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Re: Did you leave kids behind to come here?

Post by Lost » Fri Aug 10, 2018 5:08 am

oakdale160 wrote:
Fri Aug 10, 2018 4:58 am
I also wonder how a woman can marry and have children with a man who they know has abandoned his first family. Of course for many Thai ladies "The future" is next week.
Not an issue. Only today is an issue. His past is no matter of hers. His money on the other hand...

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Re: Did you leave kids behind to come here?

Post by HHTel » Fri Aug 10, 2018 5:11 am

I was 16 when I joined the RN. By the time I was 19, I'd been around the world and was involved in the Indonesian-Malay confrontation. Based in Singapore, President Sukarno surrendered after he learned that I was involved in the fight.... lol. Saw a couple of mates killed. Got a medal. Grew up! Sometimes, getting out from under your parent's feet allows you to develop in ways that would have been impossible by staying in the nest.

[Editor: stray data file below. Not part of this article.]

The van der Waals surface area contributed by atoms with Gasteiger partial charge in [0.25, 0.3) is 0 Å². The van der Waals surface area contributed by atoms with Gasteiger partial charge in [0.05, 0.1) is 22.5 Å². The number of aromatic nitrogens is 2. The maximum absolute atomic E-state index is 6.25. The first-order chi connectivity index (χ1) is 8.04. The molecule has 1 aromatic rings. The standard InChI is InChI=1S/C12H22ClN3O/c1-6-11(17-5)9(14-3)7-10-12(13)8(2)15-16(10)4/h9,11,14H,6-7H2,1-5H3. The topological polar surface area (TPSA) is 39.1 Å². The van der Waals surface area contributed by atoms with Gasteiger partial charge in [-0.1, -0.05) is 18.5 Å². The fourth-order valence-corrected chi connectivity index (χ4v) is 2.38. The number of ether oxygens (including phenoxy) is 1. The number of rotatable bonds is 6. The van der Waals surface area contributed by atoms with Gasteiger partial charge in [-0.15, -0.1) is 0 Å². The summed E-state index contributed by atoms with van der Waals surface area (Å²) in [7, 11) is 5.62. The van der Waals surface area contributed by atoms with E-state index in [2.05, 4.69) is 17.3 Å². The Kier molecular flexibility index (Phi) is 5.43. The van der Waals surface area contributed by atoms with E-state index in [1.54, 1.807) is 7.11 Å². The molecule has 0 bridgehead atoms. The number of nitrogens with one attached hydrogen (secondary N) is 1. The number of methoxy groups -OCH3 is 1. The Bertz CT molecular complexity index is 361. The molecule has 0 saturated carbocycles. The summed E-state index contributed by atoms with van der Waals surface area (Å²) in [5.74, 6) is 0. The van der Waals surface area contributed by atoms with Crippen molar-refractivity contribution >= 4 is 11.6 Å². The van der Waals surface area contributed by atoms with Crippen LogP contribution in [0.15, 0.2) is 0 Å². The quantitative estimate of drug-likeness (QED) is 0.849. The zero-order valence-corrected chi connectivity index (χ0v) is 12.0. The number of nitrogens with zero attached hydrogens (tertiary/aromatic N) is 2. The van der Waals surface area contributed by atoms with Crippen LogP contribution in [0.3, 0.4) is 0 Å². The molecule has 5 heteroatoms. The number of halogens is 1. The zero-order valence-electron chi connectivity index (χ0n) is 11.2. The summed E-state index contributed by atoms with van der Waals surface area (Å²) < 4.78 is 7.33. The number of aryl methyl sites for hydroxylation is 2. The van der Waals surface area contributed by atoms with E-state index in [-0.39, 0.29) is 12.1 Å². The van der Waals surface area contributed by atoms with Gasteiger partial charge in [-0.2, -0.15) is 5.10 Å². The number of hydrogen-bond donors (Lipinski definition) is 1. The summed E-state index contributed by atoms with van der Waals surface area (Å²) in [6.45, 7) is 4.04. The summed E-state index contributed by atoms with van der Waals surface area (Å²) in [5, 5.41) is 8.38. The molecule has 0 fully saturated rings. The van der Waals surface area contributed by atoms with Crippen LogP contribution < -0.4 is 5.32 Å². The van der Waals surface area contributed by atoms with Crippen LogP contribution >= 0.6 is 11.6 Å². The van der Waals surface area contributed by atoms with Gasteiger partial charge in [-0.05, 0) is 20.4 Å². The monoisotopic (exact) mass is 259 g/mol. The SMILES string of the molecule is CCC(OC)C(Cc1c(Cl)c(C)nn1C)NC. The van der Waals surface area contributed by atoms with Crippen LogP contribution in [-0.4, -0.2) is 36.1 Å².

I never got on with my father but after leaving, we became the best of friends.

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Re: Did you leave kids behind to come here?

Post by Lost » Fri Aug 10, 2018 5:29 am

HHTel wrote:
Fri Aug 10, 2018 5:11 am
I was 16 when I joined the RN. By the time I was 19, I'd been around the world and was involved in the Indonesian-Malay confrontation. Based in Singapore, President Sukarno surrendered after he learned that I was involved in the fight.... lol. Saw a couple of mates killed. Got a medal. Grew up! Sometimes, getting out from under your parent's feet allows you to develop in ways that would have been impossible by staying in the nest.
I never got on with my father but after leaving, we became the best of friends.
Did your parents up sticks and leave to somewhere else giving you little option, though? I'm all for kids maturing quick. In our day we had to grow up fast. What I don't agree with is a parent(s) leaving to live at the other side of the world while the kids are still growing up.